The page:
Where A, B, and C are the side lengths of a triangle, and c is the angle opposing side C.

Substituting the values C=x, A=Rh, B=Rr, and c=θ :

x^2 = Rrim^2 + Rhub^2 - 2RrimRhub * cos(4πc/s)

Figure 8: A spoke, its horizontal and vertical components, and a hub (leftmost triangle).

In the above diagram, the previously determined measurement x is now seen as a line parallel to the hub flange. After translating this line to the rim midplane, right triangle xhoy is drawn, where y is the hypotenuse and therefore the ultimate spoke length value.

Next, applying the Pythagorean Theorem gives the final spoke length formula:

a2 + b2 = c2

Where a and b are the side lengths of a right triangle, c is the length of the hypotenuse, and a ≤ b ≤ c

Substituting the values from Figure 8, the final spoke length y is as follows:

y = sqrt(Rrim^2 + Rhub^2 + hoffset^2 - 2RrimRhub * cos(4πc/s))

This result is identical to the standard formula used by professional wheelbuilders (Musson, 2020)


References:

Ackroyd, J. A. (2011, June). Sir George Cayley: The Invention of the Aeroplane near Scarborough at the Time of Trafalgar. Journal of Aeronautical History, 23. Retrieved from https://www.aerosociety.com/media/4862/sir-george-cayley-the-invention-of-the-aeroplane-near-scarborough-at-the-time-of-trafalgar.pdf

Musson, R. (2020, January 19). Spoke length calculator review. Retrieved January 8, 2022, from Wheelpro: https://www.wheelpro.co.uk/support/spoke-length-calculators/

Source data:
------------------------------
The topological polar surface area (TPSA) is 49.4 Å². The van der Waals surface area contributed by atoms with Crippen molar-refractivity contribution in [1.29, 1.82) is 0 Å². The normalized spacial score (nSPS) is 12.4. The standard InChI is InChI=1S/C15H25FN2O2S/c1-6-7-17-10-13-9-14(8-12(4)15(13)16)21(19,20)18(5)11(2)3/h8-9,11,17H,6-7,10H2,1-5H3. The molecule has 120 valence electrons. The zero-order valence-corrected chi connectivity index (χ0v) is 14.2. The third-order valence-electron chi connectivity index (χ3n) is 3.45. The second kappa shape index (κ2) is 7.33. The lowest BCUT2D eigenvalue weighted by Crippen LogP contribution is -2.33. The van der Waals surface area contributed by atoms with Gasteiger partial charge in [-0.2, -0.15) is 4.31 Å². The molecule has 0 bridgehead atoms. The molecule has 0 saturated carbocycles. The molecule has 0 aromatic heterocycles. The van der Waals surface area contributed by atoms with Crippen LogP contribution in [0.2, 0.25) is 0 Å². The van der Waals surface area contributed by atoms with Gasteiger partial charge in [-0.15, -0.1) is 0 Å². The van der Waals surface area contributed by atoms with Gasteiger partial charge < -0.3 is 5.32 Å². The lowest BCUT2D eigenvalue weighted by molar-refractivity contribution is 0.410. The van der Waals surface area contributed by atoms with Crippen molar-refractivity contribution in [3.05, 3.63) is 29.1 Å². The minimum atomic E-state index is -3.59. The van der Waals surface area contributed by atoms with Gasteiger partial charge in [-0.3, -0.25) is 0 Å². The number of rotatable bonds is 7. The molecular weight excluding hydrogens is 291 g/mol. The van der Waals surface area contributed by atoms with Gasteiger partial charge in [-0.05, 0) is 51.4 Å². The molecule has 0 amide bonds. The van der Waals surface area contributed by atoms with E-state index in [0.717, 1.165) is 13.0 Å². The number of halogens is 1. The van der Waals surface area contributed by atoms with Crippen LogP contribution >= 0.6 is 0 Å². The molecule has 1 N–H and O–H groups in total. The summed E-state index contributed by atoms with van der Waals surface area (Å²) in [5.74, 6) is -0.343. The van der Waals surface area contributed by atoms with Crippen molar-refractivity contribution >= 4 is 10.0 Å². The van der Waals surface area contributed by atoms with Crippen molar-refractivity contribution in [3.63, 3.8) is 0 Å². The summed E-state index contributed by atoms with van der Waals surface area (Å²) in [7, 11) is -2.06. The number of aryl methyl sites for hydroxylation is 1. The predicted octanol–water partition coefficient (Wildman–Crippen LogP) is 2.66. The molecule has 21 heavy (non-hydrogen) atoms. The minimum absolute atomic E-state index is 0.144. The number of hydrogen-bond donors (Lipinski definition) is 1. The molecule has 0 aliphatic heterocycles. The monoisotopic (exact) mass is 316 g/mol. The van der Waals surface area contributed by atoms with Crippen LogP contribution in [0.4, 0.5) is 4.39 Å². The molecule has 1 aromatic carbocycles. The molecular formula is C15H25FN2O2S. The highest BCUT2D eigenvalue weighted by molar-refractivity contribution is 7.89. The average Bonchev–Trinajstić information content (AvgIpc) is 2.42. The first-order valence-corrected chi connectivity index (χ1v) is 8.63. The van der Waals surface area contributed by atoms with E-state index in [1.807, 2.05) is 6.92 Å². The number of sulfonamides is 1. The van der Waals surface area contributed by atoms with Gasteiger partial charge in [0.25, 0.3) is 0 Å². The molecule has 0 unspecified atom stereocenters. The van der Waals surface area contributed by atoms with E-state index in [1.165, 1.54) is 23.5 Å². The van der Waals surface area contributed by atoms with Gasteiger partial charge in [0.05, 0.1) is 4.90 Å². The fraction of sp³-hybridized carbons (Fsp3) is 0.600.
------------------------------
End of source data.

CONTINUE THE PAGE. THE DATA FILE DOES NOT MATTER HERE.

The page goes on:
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  • I can(barely)follow how you derive the formula for spell calculation from the physical structure of a wheel. How do you use that formula to determine spoke lengths for a wheel you haven’t built yet? Other words, how do you solve the equation to determine real world numbers?
    – zenbike
    Commented Feb 7, 2023 at 6:20
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    @zenbike I plan to overhaul this answer at some point to clarify the explanation (with another year of math experience under my belt). To find the real-world spoke length, simply substitute the values of all the variables as I defined them (e.g. R_r is the rim's radius).
    – MaplePanda
    Commented Feb 7, 2023 at 7:13
  • The answer I am looking for to my question at least is a practical explanation of solving this equation to real world numbers. Maybe a video explaining the steps would be the simplest way to do that? Or maybe I need to go take a math class or two
    – zenbike
    Commented Feb 7, 2023 at 20:10